This World Day against Trafficking in Persons we take a look at Brazil. Once a shining example of best practice in the fight against labour exploitation, it is now faltering after recent labour market reform.
For two decades Brazil has been developing policies to protect workers and punish exploiters. Employers that have exploited workers are included in a ‘dirty list’ that not only names and shames but also prevents offenders from getting public financing. The list provides consumers, companies and investors with information on the working conditions in supply chains. Since 1995, Brazil’s Special Mobile Labour Inspection Group (GEFM) has identified over 50 thousand workers in exploitation. The GEFM also informs employers of their obligations and makes workers aware of their rights.
Earlier this month, Brazil reformed its 1943 Labour Code. Major amendments to the law now allow subcontracting in almost all jobs. This is troubling because sub-contracted staff tend to earn less and work in worse conditions than directly employed staff. As FLEX has shown, sub-contracting is concerning for those working to prevent labour exploitation because it makes workers uncertain of who should guarantee their rights or whom to contact in cases of violation.
The reform also allows for collective bargaining agreements to have the force of law. This means, employers and workers can agree salary, working hours and conditions inferior to those in the labour code. In practice, this law authorises payments below the minimum wage and allows employers to impose lower salaries and working standards. This is especially concerning in sectors with low levels of unionisation because workers will have less power in negotiations with employers.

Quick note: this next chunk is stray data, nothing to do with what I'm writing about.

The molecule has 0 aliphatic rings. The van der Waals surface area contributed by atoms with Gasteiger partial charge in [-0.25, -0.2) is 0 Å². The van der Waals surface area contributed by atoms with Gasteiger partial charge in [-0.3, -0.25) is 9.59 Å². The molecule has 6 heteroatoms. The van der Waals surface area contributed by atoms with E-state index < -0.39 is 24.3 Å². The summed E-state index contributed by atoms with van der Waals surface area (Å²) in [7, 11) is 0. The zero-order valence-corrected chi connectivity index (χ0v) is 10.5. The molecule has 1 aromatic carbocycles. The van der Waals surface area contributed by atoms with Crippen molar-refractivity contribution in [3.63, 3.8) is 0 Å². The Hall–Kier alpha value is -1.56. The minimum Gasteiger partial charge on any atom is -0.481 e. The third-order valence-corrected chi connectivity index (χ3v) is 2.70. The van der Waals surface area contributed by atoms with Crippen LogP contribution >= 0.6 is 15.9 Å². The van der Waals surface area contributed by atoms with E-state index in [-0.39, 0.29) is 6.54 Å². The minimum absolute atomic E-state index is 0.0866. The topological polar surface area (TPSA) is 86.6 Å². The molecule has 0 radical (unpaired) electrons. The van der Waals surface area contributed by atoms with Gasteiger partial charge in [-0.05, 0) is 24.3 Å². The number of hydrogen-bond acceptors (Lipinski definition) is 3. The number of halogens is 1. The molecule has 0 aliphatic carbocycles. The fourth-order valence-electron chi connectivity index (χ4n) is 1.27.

These reforms have been sold as economy boosting. Yet, in the process, Brazil’s world leading efforts to protect workers from exploitation have been seriously undermined. GEFM inspections have reduced by 58% in 2017, in comparison with last year. Experts in Brazil are deeply concerned that these inspections will drop even further as most funding has now been allocated. This year’s inspections have identified 76% fewer workers in exploitative conditions than in 2016.
This World Day against Trafficking in Persons, there is much to be learnt from the lesson of Brazil. Hard-hitting responses to exploitation through the GEFM and the dirty list have made a real dent in Brazil’s shameful forced labour problem. This good work is undermined by new measures to deregulate the labour market and weaken worker protections, putting increasing numbers of vulnerable workers at risk of exploitation. Brazil has spent twenty years building a world leading status in the field of human trafficking, lets hope this is not the year it gambles it away.